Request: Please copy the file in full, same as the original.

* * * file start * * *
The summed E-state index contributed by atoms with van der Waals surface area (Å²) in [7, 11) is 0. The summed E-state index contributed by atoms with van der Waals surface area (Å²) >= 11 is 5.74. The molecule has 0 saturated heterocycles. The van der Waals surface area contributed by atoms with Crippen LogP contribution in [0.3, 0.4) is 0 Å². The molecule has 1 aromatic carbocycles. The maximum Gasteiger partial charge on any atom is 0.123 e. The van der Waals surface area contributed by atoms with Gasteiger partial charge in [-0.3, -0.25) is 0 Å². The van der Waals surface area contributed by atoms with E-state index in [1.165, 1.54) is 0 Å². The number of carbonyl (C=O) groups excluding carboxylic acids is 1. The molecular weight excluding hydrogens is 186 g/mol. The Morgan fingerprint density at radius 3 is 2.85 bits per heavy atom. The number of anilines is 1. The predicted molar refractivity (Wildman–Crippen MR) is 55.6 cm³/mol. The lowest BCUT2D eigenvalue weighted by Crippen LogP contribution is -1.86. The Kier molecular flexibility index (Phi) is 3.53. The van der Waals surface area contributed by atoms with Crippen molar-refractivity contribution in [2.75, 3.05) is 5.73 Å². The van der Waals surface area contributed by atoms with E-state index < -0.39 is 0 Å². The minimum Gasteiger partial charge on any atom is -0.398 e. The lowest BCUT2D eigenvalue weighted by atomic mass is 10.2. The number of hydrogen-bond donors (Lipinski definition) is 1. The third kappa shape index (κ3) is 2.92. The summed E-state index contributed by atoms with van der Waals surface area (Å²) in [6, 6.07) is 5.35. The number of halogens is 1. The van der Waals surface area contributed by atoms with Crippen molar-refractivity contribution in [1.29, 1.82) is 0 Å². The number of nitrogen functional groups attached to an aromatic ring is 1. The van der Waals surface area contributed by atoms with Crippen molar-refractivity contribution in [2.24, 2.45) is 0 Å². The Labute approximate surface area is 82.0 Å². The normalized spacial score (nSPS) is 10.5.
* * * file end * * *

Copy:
The summed E-state index contributed by atoms with van der Waals surface area (Å²) in [7, 11) is 0. The summed E-state index contributed by atoms with van der Waals surface area (Å²) >= 11 is 5.74. The molecule has 0 saturated heterocycles. The van der Waals surface area contributed by atoms with Crippen LogP contribution in [0.3, 0.4) is 0 Å². The molecule has 1 aromatic carbocycles. The maximum Gasteiger partial charge on any atom is 0.123 e. The van der Waals surface area contributed by atoms with Gasteiger partial charge in [-0.3, -0.25) is 0 Å². The van der Waals surface area contributed by atoms with E-state index in [1.165, 1.54) is 0 Å². The number of carbonyl (C=O) groups excluding carboxylic acids is 1. The molecular weight excluding hydrogens is 186 g/mol. The Morgan fingerprint density at radius 3 is 2.85 bits per heavy atom. The number of anilines is 1. The predicted molar refractivity (Wildman–Crippen MR) is 55.6 cm³/mol. The lowest BCUT2D eigenvalue weighted by Crippen LogP contribution is -1.86. The Kier molecular flexibility index (Phi) is 3.53. The van der Waals surface area contributed by atoms with Crippen molar-refractivity contribution in [2.75, 3.05) is 5.73 Å². The van der Waals surface area contributed by atoms with E-state index < -0.39 is 0 Å². The minimum Gasteiger partial charge on any atom is -0.398 e. The lowest BCUT2D eigenvalue weighted by atomic mass is 10.2. The number of hydrogen-bond donors (Lipinski definition) is 1. The third kappa shape index (κ3) is 2.92. The summed E-state index contributed by atoms with van der Waals surface area (Å²) in [6, 6.07) is 5.35. The number of halogens is 1. The van der Waals surface area contributed by atoms with Crippen molar-refractivity contribution in [1.29, 1.82) is 0 Å². The number of nitrogen functional groups attached to an aromatic ring is 1. The van der Waals surface area contributed by atoms with Crippen molar-refractivity contribution in [2.24, 2.45) is 0 Å². The Labute approximate surface area is 82.0 Å². The normalized spacial score (nSPS) is 10.5.